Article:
Blogs

The PHPN North West blog provides updates, opinion pieces on a regular but intermittent basis. Members are particularly encouraged to contribute so if you are interested in writing a blog for our website then please get in touch with us for further details on phpn.northwest@hee.nhs.uk using the attached guide. Please note that the PHPN reserves the right to reject any submissions deemed to be incompatible with PHPN’s mission or policy positions.

The NWPHPN guest blog spot will provide opinion pieces on all matters relating to public health work and practice. We hope to attract bloggers at all levels of public health practice and from across a broad range of specialities, settings and work areas.
The purpose of the guest blog spot is primarily to stimulate discussion on prevention, preventive healthcare practice and to share our combined expertise and views.
We will focus on North West contributors but will seek national views where relevant and appropriate.
Network members are particularly encouraged to contribute – if you are interested in submitting a blog for publication on our website please get in touch at phpn.northwest@hee.nhs.uk.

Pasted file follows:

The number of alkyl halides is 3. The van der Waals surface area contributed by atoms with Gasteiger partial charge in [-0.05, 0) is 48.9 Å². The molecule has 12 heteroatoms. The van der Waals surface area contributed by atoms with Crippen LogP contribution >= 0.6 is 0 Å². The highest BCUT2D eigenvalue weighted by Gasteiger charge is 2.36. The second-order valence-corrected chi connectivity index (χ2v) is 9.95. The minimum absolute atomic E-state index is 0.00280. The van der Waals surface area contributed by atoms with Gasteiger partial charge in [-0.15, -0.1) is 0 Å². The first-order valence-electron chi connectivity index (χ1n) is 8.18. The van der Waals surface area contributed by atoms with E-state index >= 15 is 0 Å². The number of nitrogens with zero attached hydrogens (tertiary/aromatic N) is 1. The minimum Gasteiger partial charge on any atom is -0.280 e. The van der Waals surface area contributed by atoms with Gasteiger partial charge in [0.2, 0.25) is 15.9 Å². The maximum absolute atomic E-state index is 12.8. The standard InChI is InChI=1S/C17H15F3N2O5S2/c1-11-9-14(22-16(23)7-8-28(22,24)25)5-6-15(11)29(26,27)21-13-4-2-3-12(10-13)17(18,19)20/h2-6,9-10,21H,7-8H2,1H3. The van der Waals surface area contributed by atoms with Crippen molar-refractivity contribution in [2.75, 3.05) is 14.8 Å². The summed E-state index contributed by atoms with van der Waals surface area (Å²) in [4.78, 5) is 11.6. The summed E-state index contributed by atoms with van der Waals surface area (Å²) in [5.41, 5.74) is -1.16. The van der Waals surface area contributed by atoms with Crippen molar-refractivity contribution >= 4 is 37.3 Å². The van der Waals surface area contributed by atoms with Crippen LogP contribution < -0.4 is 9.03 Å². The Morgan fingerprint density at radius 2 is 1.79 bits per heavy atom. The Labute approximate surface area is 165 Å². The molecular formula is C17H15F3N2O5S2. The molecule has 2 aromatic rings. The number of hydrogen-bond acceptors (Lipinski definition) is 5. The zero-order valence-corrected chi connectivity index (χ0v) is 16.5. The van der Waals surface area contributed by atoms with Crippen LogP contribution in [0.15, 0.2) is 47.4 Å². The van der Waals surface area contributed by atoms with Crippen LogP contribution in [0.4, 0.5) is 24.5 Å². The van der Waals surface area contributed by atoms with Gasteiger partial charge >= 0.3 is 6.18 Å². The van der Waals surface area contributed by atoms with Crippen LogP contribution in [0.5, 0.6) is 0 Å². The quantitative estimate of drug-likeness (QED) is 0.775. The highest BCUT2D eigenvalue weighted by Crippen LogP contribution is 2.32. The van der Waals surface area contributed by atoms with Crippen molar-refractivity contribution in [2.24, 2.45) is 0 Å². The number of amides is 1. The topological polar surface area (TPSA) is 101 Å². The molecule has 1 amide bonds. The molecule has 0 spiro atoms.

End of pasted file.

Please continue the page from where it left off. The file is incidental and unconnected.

May 2021 Blogspot - Superintendent Justin Srivastava, Lancashire Constabulary

 

I remember back in 2012, when I was working in Blackburn being told by public health colleagues that the future of policing needs better policing activity around Adverse Childhood Experiences (ACE) and public health approaches. How right they were, little did I know that 9 years later the Lancashire Violence Reduction Network (LVRN) and the National Police Chiefs Council (NPCC) would be hosting a four-nations five-day webinar on the same approaches with an amazing @WeCops debate on the Wednesday night. Only a few months before we had been asked by the Home Office to be the lead Violence Reduction Unit on trauma informed and public health approaches and combining our expertise with the webinar seemed to make a lot of sense.

The energy, enthusiasm and dedication to public health approaches has been astounding. I have been overwhelmed by the contributions from England, Wales, Scotland and Northern Ireland and what we originally planned as a two day webinar quickly became a five day event with 65 speakers, 1700 participants and excellent content from front line leaders and practitioners including national and international policy makers or influencers.